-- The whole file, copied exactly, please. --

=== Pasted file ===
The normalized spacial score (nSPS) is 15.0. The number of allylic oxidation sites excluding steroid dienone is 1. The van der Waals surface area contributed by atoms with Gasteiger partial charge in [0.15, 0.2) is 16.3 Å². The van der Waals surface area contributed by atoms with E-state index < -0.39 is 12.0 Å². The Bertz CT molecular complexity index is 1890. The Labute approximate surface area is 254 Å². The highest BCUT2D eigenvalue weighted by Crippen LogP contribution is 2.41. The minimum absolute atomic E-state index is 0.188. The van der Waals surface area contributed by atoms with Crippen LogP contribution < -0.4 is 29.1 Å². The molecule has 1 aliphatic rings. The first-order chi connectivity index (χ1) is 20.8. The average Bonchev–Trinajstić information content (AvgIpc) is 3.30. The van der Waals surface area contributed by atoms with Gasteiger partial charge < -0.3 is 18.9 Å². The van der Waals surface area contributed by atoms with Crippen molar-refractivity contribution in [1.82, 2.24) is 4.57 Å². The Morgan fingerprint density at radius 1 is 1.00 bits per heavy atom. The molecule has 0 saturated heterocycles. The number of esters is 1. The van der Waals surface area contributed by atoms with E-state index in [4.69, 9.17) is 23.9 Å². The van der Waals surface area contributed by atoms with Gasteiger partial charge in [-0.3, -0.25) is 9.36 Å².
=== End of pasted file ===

The normalized spacial score (nSPS) is 15.0. The number of allylic oxidation sites excluding steroid dienone is 1. The van der Waals surface area contributed by atoms with Gasteiger partial charge in [0.15, 0.2) is 16.3 Å². The van der Waals surface area contributed by atoms with E-state index < -0.39 is 12.0 Å². The Bertz CT molecular complexity index is 1890. The Labute approximate surface area is 254 Å². The highest BCUT2D eigenvalue weighted by Crippen LogP contribution is 2.41. The minimum absolute atomic E-state index is 0.188. The van der Waals surface area contributed by atoms with Crippen LogP contribution < -0.4 is 29.1 Å². The molecule has 1 aliphatic rings. The first-order chi connectivity index (χ1) is 20.8. The average Bonchev–Trinajstić information content (AvgIpc) is 3.30. The van der Waals surface area contributed by atoms with Gasteiger partial charge < -0.3 is 18.9 Å². The van der Waals surface area contributed by atoms with Crippen molar-refractivity contribution in [1.82, 2.24) is 4.57 Å². The Morgan fingerprint density at radius 1 is 1.00 bits per heavy atom. The molecule has 0 saturated heterocycles. The number of esters is 1. The van der Waals surface area contributed by atoms with E-state index in [4.69, 9.17) is 23.9 Å². The van der Waals surface area contributed by atoms with Gasteiger partial charge in [-0.3, -0.25) is 9.36 Å².